Coloured folk sure are strange

THEATRE: Bafana Khumalo

‘KING Kong would have made it to the top,” declares a young, upwardly mobile black man as he throws out his collection of Temptations, Jimmy Hendrix and Jackson Five records, “if only he had used the elevator. Instead, he drew attention to his struggle and ended up dead.” Another, dressed as a kid, Sixties- style, is aghast, particularly at the discarding of the Jackson Five record, and protests: “You can’t throw that away. It’s living proof that Michael had a black nose.”

This is The Colored Museum, at the Market Theatre, and this yuppie in race-bound turmoil is one of its exhibits.
His plight may be familiar to many a black who has decided to climb the ladder of advancement in what can be seen to be the white man’s world. He finds that he has to shed his past to fit in with the demands of the world he has chosen. Or does he?

This contradiction in the coloured state is presented with humour—- sometimes rip- roaringly funny, sometimes bitingly cruel—- in the various exhibits.

In the first exhibit, the audience is invited aboard a flight across the Atlantic on the Celebrity Slaveship, guided along quite ably by Nkhensani Manganyi as the air stewardess, Miss Pat. This, as you may have gathered, is the journey which in real life was in cruelly dehumanising slave galleys.

“Once we are airborne,” she says in that very professional, practised, empty manner so typical of air stewardesses, “I’ll be by with magazines, and earphones can be purchased for the price of your first-born male.” Ouch!

This is not another “whites are bad and they owe black folks reparation for 400 years of slavery” speech. On the contrary, much of the time the humour is quite self-deprecating, as in the exhibit straight out of the pages of Ebony magazine. Two black and beautiful models, Moshidi Motshengwa and Vusi Kunene, jump straight out of the pages of that American icon of black success and declare that they live in a world “... where everyone is beautiful ... no one says anything profound ... or meaningful…. or contradictory”. I must say, it was refreshing to see Kunene in an environment other than the overwhelming shower of tears which he had to deal with alongside James Earl Jones in Cry, the Beloved Country. He is good, our Vusi.

He switches from being black and beautiful to being downright bitchy as Miss Roj ... “That’s ROJ, thank you,” with relative ease.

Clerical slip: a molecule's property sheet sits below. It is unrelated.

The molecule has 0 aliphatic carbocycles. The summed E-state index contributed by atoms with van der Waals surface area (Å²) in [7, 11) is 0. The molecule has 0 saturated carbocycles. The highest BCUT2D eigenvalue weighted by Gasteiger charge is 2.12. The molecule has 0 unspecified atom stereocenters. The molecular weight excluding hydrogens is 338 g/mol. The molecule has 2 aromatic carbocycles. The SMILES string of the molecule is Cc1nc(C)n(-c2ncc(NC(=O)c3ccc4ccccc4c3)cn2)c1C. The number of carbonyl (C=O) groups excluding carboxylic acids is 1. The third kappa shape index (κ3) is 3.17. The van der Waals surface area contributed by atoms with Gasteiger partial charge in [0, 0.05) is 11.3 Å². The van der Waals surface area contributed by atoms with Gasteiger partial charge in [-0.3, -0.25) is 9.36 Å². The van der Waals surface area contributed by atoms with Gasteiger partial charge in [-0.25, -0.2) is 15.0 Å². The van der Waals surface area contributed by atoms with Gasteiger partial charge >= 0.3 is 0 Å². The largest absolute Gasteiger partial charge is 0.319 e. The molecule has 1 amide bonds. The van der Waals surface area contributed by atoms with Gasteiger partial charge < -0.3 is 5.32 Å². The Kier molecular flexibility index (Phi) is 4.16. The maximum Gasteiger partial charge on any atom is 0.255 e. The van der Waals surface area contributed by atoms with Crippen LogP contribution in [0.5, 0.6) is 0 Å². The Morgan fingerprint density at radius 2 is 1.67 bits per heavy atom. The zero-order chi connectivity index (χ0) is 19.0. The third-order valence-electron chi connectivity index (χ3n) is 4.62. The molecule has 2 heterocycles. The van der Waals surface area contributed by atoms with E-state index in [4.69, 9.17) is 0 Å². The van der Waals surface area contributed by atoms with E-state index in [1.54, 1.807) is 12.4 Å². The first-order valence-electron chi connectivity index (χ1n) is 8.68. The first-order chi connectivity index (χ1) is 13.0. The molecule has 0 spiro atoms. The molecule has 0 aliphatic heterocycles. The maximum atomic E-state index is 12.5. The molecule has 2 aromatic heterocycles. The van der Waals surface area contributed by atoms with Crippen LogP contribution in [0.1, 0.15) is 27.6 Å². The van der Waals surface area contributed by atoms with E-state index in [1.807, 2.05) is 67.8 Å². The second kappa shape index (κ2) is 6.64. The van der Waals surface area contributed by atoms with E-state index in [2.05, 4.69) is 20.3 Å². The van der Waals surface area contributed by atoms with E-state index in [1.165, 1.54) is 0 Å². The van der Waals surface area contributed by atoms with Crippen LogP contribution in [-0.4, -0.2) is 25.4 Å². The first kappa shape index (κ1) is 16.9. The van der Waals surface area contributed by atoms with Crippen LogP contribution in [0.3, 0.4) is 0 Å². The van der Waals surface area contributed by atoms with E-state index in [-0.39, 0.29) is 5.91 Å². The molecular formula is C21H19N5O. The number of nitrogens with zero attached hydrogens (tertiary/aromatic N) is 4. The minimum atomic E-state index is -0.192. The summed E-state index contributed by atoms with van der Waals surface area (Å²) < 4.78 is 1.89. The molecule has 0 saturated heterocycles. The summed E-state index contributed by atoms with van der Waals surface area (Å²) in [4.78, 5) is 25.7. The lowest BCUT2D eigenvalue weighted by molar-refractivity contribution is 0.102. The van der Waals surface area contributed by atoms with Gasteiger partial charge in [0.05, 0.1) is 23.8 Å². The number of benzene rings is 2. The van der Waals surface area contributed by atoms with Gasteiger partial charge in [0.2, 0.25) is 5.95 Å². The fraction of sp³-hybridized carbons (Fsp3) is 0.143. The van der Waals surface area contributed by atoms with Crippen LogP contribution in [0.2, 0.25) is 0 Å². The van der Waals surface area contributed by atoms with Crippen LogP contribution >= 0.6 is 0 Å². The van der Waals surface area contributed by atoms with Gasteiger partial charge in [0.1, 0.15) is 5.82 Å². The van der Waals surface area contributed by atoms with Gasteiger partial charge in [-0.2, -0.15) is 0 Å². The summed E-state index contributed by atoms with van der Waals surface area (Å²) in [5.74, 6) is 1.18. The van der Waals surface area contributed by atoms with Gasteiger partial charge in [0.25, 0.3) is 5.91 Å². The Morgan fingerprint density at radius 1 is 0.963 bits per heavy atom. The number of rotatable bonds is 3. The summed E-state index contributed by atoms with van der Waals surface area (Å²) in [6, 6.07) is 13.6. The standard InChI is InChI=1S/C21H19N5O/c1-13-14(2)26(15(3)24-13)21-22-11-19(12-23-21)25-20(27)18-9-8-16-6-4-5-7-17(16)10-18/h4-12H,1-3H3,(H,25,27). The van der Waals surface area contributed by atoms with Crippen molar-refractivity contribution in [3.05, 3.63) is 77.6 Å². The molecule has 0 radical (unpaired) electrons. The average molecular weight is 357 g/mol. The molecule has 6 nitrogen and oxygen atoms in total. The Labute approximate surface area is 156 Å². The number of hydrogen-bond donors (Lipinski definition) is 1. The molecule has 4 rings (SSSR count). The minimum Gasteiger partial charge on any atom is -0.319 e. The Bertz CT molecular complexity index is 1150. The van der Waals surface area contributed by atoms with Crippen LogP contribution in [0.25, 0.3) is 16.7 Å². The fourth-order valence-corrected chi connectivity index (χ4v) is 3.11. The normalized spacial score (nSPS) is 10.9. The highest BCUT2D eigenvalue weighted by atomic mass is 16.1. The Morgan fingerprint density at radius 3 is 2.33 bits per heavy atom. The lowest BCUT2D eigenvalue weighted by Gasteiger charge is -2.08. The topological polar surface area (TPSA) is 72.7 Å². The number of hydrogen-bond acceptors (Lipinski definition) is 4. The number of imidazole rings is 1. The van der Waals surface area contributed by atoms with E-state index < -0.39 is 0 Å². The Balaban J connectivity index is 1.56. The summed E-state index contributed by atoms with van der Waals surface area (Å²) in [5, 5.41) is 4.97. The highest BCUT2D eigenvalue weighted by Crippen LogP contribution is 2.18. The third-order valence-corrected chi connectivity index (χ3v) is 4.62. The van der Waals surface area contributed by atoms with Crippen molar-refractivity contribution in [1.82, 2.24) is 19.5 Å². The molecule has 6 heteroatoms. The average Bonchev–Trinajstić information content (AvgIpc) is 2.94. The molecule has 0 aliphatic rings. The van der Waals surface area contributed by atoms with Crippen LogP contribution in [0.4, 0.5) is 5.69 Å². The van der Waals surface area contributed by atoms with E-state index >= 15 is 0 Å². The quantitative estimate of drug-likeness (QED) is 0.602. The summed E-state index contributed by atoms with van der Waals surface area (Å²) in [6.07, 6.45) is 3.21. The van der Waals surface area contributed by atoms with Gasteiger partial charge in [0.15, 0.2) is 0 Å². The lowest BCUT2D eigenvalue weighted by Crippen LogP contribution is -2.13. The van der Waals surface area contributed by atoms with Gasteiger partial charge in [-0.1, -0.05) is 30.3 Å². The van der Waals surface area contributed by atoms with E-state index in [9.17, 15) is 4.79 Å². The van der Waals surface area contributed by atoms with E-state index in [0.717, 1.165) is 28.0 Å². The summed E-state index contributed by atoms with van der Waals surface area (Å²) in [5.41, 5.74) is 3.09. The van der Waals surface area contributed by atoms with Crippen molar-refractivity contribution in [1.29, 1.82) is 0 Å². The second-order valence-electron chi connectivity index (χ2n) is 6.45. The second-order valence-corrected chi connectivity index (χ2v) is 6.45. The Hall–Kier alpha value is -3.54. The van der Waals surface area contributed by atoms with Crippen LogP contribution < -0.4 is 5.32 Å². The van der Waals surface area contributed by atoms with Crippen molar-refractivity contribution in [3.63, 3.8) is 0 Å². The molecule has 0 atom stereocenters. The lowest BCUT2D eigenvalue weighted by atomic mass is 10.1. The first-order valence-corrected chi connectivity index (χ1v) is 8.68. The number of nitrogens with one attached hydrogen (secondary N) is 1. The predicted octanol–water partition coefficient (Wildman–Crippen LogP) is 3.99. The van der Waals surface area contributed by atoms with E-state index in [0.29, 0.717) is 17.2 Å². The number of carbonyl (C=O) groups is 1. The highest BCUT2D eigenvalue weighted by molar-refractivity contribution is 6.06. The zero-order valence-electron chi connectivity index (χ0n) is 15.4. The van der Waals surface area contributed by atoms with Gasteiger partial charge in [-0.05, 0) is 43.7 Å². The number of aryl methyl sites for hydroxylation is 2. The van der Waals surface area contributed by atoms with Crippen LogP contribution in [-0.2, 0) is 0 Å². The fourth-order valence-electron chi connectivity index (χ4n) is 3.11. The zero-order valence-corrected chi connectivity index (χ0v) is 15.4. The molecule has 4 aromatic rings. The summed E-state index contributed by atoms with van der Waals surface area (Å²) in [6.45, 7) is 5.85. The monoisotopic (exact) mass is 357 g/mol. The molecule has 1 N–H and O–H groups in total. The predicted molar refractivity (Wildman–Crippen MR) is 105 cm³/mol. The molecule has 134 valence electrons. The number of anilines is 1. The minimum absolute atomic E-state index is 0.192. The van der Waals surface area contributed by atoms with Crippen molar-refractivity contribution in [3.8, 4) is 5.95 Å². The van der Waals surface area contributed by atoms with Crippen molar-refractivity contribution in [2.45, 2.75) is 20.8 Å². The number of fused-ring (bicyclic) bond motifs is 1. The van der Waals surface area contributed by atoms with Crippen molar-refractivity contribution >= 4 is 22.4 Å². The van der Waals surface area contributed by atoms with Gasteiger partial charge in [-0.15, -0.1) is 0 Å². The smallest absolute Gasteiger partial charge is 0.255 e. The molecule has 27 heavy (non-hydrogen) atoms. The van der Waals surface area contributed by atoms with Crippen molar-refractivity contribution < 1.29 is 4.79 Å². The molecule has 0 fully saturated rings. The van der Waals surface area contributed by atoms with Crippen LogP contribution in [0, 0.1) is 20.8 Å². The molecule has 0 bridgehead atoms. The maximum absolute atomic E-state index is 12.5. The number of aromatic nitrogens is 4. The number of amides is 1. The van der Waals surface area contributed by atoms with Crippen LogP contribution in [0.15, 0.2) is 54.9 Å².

Miss Roj is a member of another species in this exhibit that gets placed under a microscope: New York drag queens who, with a flick of the wrist , can snap you right out of existence.

While sitting in the theatre in downtown Johannesburg, I could not help wondering how this presentation was received when it was performed by the Crossroads Theatre Company at its 1986 premiere in the US. The audience probably immediately recognised the various types of coloured folks, and was able to catch on to the subtleties of humour better than I was able to.

I had to work really hard to find the drag- queen sequence funny, as I am not au fait with that aspect of American culture. Then again, I must confess that my overwhelming experience with African-Americans has been in the early 1970s blaxploitation movies, where black people walked as if they were wearing shoes with pogo sticks attached to their heels; The Cosby Show in the 1980s, when everyone was going to go to college and become a gynaecologist like good old Dr Huxtable; and lately in Boys N the (Gratuitously Violent) Hood movies, where everyone is, of course, armed with an Uzi and waging a vendetta against himself. This is a limited knowledge of a people and The Colored Museum cured a bit of that ignorance. It presented a different take altogether.

Which I don’t think the playwright intended. This is not an anthropological piece. This is coloured folks looking at themselves and saying: “This is us! We sure can be strange sometimes.”

The Colored Museum is at the Market Theatre, Newtown, Johannesburg, until April 20

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